Macro focusing rail v2

Stack of 128 frames of a wasp using a 3.7x 0.11NA objective on a Pentax K-1

Focus is often used creatively in photography to separate the subject from the background of an image. In microscopy ‘optical sectioning’ to resolve details out of the plane of the image. In macrophotography, however, we often want to capture images which are pin-sharp front to back. Doing this is quite hard.

The depth of focus is very narrow at high magnification. In fact, in the wasp portrait the depth of focus was only 58 microns, or only 0.058mm. You can see what a single image looks like bellow. Only few hairs are in focus. In total for this photo I took 128 images in 20 micron steps.

Single frame from stack

It’s pretty hard to move in 20 micron steps by hand, so for a little while I’ve been putting together a focusing system.

Version 1 was just a z-axis rail for a CNC machine. A rail with a carriage supported on it, with a screw thread and a like-threaded insert on the carriage, and a stepper motor. This was controlled by an arduino and stepper driver. The camera was set up with an interval timer, and the arduino code had periods in it for the camera to take a photo.

This setup had several disadvantages, securing the camera to the camera was difficult. an M5 to 1/4″ bolt was used, but this didn’t allow for the camera to be securely fastened. Also, the minimum step size was ~50µm which wasn’t fine enough. Lastly, the camera needed to stay in sync with the arduino, which was achieved by starting the arduino code a few seconds before the camera, not ideal.

Version 2 has a number of improvements. By cannibalising a shutter release cable I’ve been able to control the camera from the arduino, by just bringing a pin high. I also drilled out a tripod base plate to give sufficient clearance for the camera plate to slide into it, while everything is bolted together. Lastely, I swapped out the threaded rod for a M8 fine pitch rod. This rod has a pitch of 1mm, and only 1 thread cut into it, instead of the ~2.5mm pitch and 4 threads cut into the rod I was previously using. This improves the stepping precision by a factor of 10. A single step on the new system is only 5µm, which is only about 10 wavelength of light.

The thread was cut into a small block of wood which was pre-drilled with an 8mm hole. The wood offers quite a lot of resistance, but also doesn’t produce any backlash.

1:1 zoom of the eye of the wasp. 1px is 1µm in size. The facets of the compound eye are most interesting as they transition from the hexagonal packing into a square packing.

JPEG artifact removal with Convolutional Neural Network (AI)


JPEG images, at high compression ratios, often have blocky artefacts which look particularly unpleasant. JPEG images look particularly bad around the sharp edges of objects.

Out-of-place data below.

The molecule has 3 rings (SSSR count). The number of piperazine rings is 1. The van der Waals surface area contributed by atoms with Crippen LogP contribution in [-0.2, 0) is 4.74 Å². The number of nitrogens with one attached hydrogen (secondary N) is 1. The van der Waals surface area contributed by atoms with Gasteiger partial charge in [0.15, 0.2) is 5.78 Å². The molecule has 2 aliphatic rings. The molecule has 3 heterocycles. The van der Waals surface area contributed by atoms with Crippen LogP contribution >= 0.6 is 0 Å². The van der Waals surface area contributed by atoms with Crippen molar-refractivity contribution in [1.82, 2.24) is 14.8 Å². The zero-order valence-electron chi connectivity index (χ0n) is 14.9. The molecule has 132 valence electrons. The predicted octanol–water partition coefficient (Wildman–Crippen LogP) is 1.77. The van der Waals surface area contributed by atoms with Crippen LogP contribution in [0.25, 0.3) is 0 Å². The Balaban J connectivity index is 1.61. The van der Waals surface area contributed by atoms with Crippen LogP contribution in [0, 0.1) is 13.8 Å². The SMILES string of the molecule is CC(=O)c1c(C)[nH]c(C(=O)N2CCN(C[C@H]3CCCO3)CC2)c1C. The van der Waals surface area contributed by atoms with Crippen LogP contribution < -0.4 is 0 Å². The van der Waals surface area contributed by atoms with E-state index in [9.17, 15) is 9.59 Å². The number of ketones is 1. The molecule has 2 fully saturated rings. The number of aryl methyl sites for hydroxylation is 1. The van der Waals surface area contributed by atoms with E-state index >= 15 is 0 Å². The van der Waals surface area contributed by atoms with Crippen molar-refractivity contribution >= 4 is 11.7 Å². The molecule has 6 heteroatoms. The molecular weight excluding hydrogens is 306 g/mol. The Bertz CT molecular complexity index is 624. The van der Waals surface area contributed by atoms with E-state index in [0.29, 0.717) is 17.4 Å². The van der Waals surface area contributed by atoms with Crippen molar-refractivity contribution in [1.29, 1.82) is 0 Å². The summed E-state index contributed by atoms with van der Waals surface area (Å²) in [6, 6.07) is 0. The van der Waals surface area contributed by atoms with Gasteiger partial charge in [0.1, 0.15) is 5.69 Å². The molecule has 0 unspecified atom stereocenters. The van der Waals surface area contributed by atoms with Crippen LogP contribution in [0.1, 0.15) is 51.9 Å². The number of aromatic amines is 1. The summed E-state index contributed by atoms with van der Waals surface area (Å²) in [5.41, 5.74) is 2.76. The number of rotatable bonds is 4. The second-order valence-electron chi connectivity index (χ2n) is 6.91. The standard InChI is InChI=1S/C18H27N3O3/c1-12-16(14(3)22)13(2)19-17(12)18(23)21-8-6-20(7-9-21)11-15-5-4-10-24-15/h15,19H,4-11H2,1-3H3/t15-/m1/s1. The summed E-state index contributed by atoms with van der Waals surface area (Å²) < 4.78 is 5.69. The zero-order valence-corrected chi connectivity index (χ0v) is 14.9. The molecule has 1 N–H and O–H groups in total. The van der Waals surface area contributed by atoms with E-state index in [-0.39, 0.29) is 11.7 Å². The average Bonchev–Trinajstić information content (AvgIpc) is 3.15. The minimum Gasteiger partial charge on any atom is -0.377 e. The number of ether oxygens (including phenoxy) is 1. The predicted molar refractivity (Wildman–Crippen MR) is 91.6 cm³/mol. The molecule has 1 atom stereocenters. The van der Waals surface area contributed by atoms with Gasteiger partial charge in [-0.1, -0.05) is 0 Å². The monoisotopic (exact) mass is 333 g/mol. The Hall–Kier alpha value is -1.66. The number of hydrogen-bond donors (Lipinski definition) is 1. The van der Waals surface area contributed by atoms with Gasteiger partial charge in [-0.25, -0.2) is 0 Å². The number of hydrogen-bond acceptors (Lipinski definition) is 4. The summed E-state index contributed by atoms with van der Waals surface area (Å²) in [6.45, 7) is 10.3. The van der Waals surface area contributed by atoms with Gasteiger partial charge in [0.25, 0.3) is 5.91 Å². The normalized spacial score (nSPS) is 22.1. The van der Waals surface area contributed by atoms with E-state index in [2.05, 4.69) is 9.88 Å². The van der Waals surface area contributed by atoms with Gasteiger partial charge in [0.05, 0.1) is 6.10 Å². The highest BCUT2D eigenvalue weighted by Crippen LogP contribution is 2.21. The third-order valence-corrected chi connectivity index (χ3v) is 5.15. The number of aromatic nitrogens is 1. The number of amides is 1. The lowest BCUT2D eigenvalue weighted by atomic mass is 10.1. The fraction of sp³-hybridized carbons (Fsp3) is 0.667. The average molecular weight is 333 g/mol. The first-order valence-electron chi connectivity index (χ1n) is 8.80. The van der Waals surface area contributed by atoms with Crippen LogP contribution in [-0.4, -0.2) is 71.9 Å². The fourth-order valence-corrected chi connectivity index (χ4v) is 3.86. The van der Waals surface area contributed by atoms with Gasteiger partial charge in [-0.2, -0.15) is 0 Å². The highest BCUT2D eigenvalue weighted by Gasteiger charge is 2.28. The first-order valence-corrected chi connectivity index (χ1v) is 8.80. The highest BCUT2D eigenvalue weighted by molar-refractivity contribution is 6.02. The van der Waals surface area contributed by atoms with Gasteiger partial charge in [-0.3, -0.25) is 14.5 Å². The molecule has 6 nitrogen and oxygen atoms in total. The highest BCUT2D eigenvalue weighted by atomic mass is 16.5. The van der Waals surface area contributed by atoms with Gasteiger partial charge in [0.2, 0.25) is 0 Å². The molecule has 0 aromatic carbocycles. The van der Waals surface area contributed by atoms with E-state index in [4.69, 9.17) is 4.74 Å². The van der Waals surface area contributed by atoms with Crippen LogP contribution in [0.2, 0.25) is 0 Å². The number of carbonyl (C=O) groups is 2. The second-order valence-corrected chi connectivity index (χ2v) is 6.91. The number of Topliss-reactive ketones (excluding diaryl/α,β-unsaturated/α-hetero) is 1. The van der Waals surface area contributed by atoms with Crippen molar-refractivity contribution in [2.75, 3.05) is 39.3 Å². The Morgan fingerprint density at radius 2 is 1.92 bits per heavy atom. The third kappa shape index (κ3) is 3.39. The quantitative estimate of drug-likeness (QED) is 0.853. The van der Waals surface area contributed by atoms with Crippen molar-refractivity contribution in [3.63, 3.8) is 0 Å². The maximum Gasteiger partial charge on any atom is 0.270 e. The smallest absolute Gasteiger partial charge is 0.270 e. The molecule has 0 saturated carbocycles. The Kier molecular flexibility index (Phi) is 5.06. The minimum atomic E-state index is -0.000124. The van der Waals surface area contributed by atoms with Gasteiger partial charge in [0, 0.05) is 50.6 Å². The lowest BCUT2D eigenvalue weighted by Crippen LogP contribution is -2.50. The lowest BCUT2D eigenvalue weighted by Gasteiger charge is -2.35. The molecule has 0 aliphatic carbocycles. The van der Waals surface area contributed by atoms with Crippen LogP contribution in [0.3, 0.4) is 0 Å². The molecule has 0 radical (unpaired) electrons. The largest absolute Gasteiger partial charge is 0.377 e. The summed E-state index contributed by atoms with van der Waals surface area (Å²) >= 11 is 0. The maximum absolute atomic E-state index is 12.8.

There are already ways to reduce the artefacts, however, these methods often don’t use very sophisticated techniques, only using the information from adjacent pixels to smooth out the actual transition between the blocks. An example of this can be found in Kitbi and Dawood’s work which gave me the original inspiration for this.

An alternative way is to use a convolutional neural network (CNN) to intelligently estimate an optimal block given the original block and the eight surrounding blocks. And then tile over the image to estimate the optimal mapping for each block.

The network design was a 5 layer fully convolutional one, using only small filters. Several different architectures were used, which all gave largely similar results. The compromise between effectiveness and speed (i.e. 1/size) was found with a small network with only 57,987 parameters. Training the network was surprisingly fast, taking only a few hours without a GPU.

The network takes in full colour information and outputs the full colour too. The reason for this is to use all of the possible information. The colour channels are highly correlated with one another. It would be possible to train the network on monochrome images, but that would lose the relation which naturally exists.

So, does it work?

In my opinion, yes it does work. I think my method performs best when there are complicated edges, such as around glasses, or on hairs which are resolved as partial blocks. It works least well, in comparison to the method which photoshop currently uses, when there are large smooth areas.

Text was not present in the training data set. So the poor effectiveness of the network on text is not a significant point of comparison. The above images are quite small. A larger example is below, along with a zoomed in video comparing the original, JPEG, photoshop artefact removal, and my method.

I did calculate root mean squared error values one point comparing the network performance with the JPEG image to the original. In some cases the network was reliably out performing the JPEG – which is impressive, but not too surprising, as this was how it was trained. I don’t think that those sorts of values are too important in this case. The aim isn’t to restore the original image, but to instead reduce the visual annoyance of the artefacts.

If you really wanted to reduce the annoyance of the artefacts you should use JPEG2000 or else have a read of this paper